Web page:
Cowles, Ada – Obituary

Baker City, Baker County, Oregon Ada M. Cowles, 83, a former Baker City resident, died January 9, 1999, at St. Louis, Mo. Private vault interment will be at Mount Hope Cemetery. Mrs. Cowles was born Feb. 13, 1915, at High Valley to Frank Leslie and Elva Virgie Ross Burford. She married Charles C. Cowles in Cove on December 31, 1936, and moved to Baker City in 1949. Mrs. Cowles was a homemaker and had lived in Missouri for the past 15 years. She was preceded in death by her parents, her husband and a son. Survivors include her niece, Margaret Shinoki of California: a nephew, Leslie Connell of Portland; and a great-niece, Amy Fae Shinoki. Memorial Contributions ay be made to a charity of one’s choice through the Coles-Strommer-Monroe Funeral Home, 1950 Place St., Baker City, OR 97814. Contributed by: Margaret...

Biographical Sketch of Samuel D. Cowles

COWLES & MCDANIEL. – Samuel D. Cowles, senior member of the firm above-mentioned, was born in Hartford, Connecticut, in 1829, his father being a wealthy broker. He received a ten years’ naval training and finished his education in New York City, where in after years he was in business for himself. In 1849 he crossed the plains to California. In 1862 we find him crossing the plains once more, coming from Missouri in company with a nephew and niece. At Soda Springs a band of Indians, under the leadership of one of his own employe’s, attacked is party and after a short fusillade escaped with, seventeen of his fine, blooded horses. At Fort Hall the nephew died. Arriving at Auburn, Oregon, in September, Mr. Cowles set to work to recuperate his finances by day’s labor. On the last day in the year, he encamped with his little company on the present site of the village of Cove, in Union county, upon the handsome tract of land now owned by the niece mentioned above, then Miss Fanny Cowles, a native of Tennessee, and for whom the majestic mountain peak that towers into perpetual snows and keeps watch over her elegant home was...

Biographical Sketch of William R. Minor, Jr.

Among the pioneers who put their shoulder to the wheel and pressed the good work of development forward in this section, enduring hardships and deprivations that were calculated to overcome the hearts of those who were not brave and hardy, especial mention must be made of the esteemed gentleman whose name is at the head of this sketch, and it is with pleasure that we give him space in the history of his county, both because of this excellent work and because of his moral qualities of worth that have constantly been in evidence in all of his walk. Mr.¬†William R. Minor was born in Callaway county, Missouri, on May 1, 1855, being the son of William R. and Martha L. (Cowles) Minor. In 1864 the family crossed the plains with ox teams, being members of the famous train known as the Big Missouri Train. They came direct to the Grande Ronde valley, settling near Cove. Our subject received his education in that place and in his native state, and remained with his parents until 1878. On February 23, of that year, Mr. Minor married Mrs. Jennie Beggs, widow of the late Charles C. Beggs, her maiden name being Gasten. The nuptials occurred at the Cove on the date mentioned, and in April of that year they located three miles below Lostine in the Wallowa valley. Mr. Minor filed a homestead right and to the improvement and cultivation of this land he gave his attention until 1888, when he sold out and the following year he removed to a position four miles west from Coeur d’ Alene, Idaho, and...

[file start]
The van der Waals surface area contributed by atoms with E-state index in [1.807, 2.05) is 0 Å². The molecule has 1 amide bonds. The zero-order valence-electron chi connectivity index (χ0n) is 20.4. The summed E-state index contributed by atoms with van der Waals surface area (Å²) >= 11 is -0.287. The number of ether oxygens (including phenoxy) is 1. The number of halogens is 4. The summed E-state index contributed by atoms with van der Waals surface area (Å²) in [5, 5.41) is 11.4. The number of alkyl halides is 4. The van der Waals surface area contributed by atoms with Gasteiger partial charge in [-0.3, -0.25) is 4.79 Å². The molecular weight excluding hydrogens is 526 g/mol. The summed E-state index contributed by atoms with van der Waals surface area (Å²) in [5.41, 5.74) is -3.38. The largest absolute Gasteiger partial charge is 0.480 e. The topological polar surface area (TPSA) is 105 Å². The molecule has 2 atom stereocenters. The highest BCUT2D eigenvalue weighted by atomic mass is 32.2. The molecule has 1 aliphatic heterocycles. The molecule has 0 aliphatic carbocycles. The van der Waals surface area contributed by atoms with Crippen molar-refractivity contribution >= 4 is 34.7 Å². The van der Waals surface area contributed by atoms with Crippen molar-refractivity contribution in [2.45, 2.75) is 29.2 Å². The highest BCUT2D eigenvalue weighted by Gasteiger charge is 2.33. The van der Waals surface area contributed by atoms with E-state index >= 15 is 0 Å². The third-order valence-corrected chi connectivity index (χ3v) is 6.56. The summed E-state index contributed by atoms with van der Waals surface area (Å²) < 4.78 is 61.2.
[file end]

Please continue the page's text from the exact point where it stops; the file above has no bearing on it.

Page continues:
Biography of Henry W. Beecher

The list of the real pioneers of Wallowa County would be sadly incomplete, as also the enumeration of the leading citizens of today, were there failure to add that of the worthy gentleman, and capable and patriotic citizen, whose name is at the head of this article and who is one of the prominent agriculturists of our county having wrought here since the earliest settlements and in addition to this, he is one of the immortal number who stepped to the front ranks when the call came from Columbia to her sons for strong arms to defend her honor. Mr. Henry Ward Beecher was born near Lancaster, Fairfield County, Ohio, on May 17, 1849, being the son of Jesse and Helen B. Beecher. He was reared on a farm having rather limited opportunity to attend school, which lack has however, been amply made up for in the personal research that he has prosecuted since. In 1858, the family removed to Adair county, Missouri, and the father died in 1861, and the mother in 1865. Although but a lad a few days past fifteen years of age, our subject enlisted in Company A, Thirty-ninth Missouri Volunteers, on August 6, 1864. He was soon plunged into the terrors of war and the spirit that animated him was given ample chance to assert itself, and right nobly did he rise to the occasion. From Hannibal, Missouri, where they were mustered in, they were soon to be thrown into the horrible Centralia massacre, where our subject was one of eight who escaped with life, the entire remainder of the company being killed. He...